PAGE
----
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Omaha Native Americans whose language belongs to the Siouan branch of the Hokan-Siouan linguistic stock. They, with the Ponca, migrated from the Ohio valley to the confluence of the Missouri and the Mississippi rivers and from there to Iowa. At the mouth of the Niobrara River in Nebraska they separated from the Ponca. The Omaha moved farther up the Missouri River, but after an outbreak (1802) of smallpox, which considerably reduced their population, they moved to NE Nebraska. A typical tribe of the Plains area, they lived in earth lodges in the winter and tepees in the summer. They warred intermittently against the Sioux. In 1854 the Omaha ceded all their lands W of the Missouri River to the United States and moved to Dakota co., Nebr. In 1865 they sold part of their reservation to the United States for the use of the Winnebago. An act of 1882 granted the Omaha the right to own land individually; some continued to live on the Omaha Reservation. See Alice Fletcher, A Study of Omaha Indian Music (1893); Alice Fletcher and Francis La Flesche, The Omaha Tribe (1907); R. F. Fortune, Omaha Secret Societies (1932).

Early History of Omaha  - http://www.chasenegw.com/theindians.htm
Chapter from a book originally printed in 1876. Discusses some 19th century history of the Omaha and Pawnee from a 19th century perspective.

History of the Omaha Indian Tribe  - http://az.essortment.com/omahaindianshi_rjom.htm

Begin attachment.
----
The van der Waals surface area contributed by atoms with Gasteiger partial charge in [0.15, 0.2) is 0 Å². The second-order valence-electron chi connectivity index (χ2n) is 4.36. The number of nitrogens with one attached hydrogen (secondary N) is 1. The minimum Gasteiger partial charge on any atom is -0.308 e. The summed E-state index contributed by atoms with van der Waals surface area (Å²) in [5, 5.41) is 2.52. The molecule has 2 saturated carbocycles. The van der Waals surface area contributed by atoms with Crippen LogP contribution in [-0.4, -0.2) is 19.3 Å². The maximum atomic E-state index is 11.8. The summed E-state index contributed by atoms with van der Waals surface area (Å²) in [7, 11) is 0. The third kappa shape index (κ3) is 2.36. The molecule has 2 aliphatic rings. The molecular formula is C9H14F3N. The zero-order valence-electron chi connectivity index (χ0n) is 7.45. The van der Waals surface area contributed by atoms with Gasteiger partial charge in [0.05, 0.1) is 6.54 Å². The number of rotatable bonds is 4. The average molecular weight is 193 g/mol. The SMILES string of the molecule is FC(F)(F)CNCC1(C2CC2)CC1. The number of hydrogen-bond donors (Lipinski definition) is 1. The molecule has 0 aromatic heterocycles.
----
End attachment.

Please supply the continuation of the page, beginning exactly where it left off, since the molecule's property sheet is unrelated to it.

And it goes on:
Brief article by PageWise.

Logan Fontenelle  - http://www.ukans.edu/~kansite/hvn/books/nbstory/story23.html
Simple information of the 19th century Omaha Indian chief from a textbook for children.

Mark Awakuni-Swetland  - http://www.libfind.unl.edu/artsci/columns/fall99/awakuni.html
Article profiling a white man adopted into Omaha Indian society.

Omaha Indian Music  - http://memory.loc.gov/ammem/omhhtml/
A description, with links and soundclips, of material in the Library of Congress.

Omaha Literature  - http://www.indians.org/welker/omaha.htm
Two Omaha Indian quotes, one from Chief Big Elk and one from a warrior song.

Omaha Tribe  - http://www.esu3.org/districts/gretna/elem/nawebpages/Omaha.html
A third grader's report on the Omaha Indians.

Private Pierre Cruzatte  - http://www.pbs.org/lewisandclark/inside/pcruz.html
Biography of the French-Omaha voyager on the Lewis and Clark expedition.

Treaty of Washington, D.C. with the Omaha  - http://www.councilfire.com/treaty/treat328.htm
Treaty of March 6, 1865.

Two Crows  - http://www.ukans.edu/~kansite/hvn/books/nbstory/story44.html
Story from a children's textbook of an Omaha orator quieting an argument.